Covid Travel Updates (Part 1) May 23, 2021

Here's a question I answer “Where can we travel?” As travel policies are changing on a daily basis, keeping up to date on the requirements has become one of the most important (and time consuming) components of my job. To help you out, I've put together a basic rundown of what you can expect…at least for today ;).

Covid Travel Updates


Most foreign countries have the same basic pre-travel requirements (assuming they are letting us in):

  1. A negative Covid test.
  2. Fill out some kind of online health attestation form before you go.
  3. Pass a temperature screening upon arrival.

Here's where it gets hairy…

  1. Not all Covid tests are created equal. Most countries require a PCR test, but others are more lax. There's also differing requirements on when you need to be tested. 72 hours prior to travel is the standard, but some Caribbean islands are OK with 5 days. I can't emphasize this enough: you have to read the fine print!
  2. While Mexico and the DR require you to fill out a brief health attestation form, some countries require you to apply for entry. The standards vary (a specific insurance policy is required in Costa Rica and Turks & Caicos, for example), but the process is pretty straightforward if you know where to access the information. Not to toot my own horn, but this is why you need the help of a professional right now.

You also need to know…

  • The CDC requires you to be tested 72 hours before your return flight to the U.S. unless you can demonstrate recovery from Covid in the last 90 days.
  • At this time, the CDC requirement applies to fully vaccinated travelers as well as those who have not been vaccinated, though I expect that to change.
  • Most resorts are offering on-site Covid testing for their guests, but that doesn't make it free. I will always let you know what the testing plan is before you leave for your trip!

Travel within the U.S. is not as straightforward.

  • Hawaii has--by far--the most rigorous process in the country. I can't begin to summarize it, but you need to know that they have very specific pre-travel testing requirements in place. Island hopping will require testing to be done at an approved clinic (not your hotel) 72 hours before that flight leaves. Hawaii's testing policy applies to vaccinated travelers unless they are Hawaii residents who received their vaccine there. If you don't follow their rules, you will have to quarantine for 10 days. There is no requirement to be tested before returning to the mainland.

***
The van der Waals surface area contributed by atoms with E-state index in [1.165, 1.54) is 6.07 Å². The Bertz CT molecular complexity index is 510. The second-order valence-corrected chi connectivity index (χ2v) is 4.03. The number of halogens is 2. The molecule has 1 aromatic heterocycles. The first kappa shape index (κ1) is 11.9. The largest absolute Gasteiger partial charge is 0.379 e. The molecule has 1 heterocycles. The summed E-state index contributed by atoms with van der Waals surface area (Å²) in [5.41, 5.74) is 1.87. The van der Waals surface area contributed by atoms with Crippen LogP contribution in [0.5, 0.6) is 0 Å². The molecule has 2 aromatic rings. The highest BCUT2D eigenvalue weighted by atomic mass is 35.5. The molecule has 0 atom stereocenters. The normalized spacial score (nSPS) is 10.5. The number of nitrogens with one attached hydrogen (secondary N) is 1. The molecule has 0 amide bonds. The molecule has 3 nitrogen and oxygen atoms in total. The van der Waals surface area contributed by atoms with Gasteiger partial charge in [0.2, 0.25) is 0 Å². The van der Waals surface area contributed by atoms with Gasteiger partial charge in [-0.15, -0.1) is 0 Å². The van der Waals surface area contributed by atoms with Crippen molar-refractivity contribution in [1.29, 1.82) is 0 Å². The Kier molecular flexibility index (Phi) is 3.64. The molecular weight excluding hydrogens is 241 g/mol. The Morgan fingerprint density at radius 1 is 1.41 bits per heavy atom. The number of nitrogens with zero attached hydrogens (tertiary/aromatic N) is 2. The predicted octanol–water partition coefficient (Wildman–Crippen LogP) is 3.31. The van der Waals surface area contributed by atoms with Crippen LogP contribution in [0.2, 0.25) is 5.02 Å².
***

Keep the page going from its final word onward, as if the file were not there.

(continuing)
• While domestic travel is largely open, some states and counties across the U.S. are still mandating a quarantine.
  • As the CDC has provided a lot of new guidance for fully vaccinated people, I expect travel to open up further.
  • You need to know that--while no states are currently requiring travelers to be vaccinated (and I don't think any will)--an accommodation can require guests to be fully vaccinated. I am seeing more and more of this as smaller properties do not want to risk having to shut down due to the presence of an infected guest.

Hot Button Issue: Requiring the Covid Vaccine


With the exciting announcement this week that the EU will soon open its doors to fully-vaccinated U.S. citizens, many are wondering what that means for those who choose not to get vax'd.


While I fully support the right to choose what you do or do not put into your body, my professional opinion is that not getting the Covid vaccine is going to limit your travel opportunities--or, minimally, make travel much more difficult for you.


Every country in the world has free reign to establish its own entry/exit requirements, be they in the form of a Yellow Fever vaccine, a travel visa, a clear criminal history, etc. As the Covid vaccine becomes more available throughout the world, the expectation is that some countries will add proof of vaccination to their entry requirements. Other countries will perhaps continue to allow testing in lieu of a vaccine record, but I believe that will become an increasingly expensive and inconvenient option for most travelers.

The easiest nearby countries to visit without a vaccine are Mexico, Dominican Republic, Turks & Caicos, Costa Rica, St. Lucia, and Jamaica.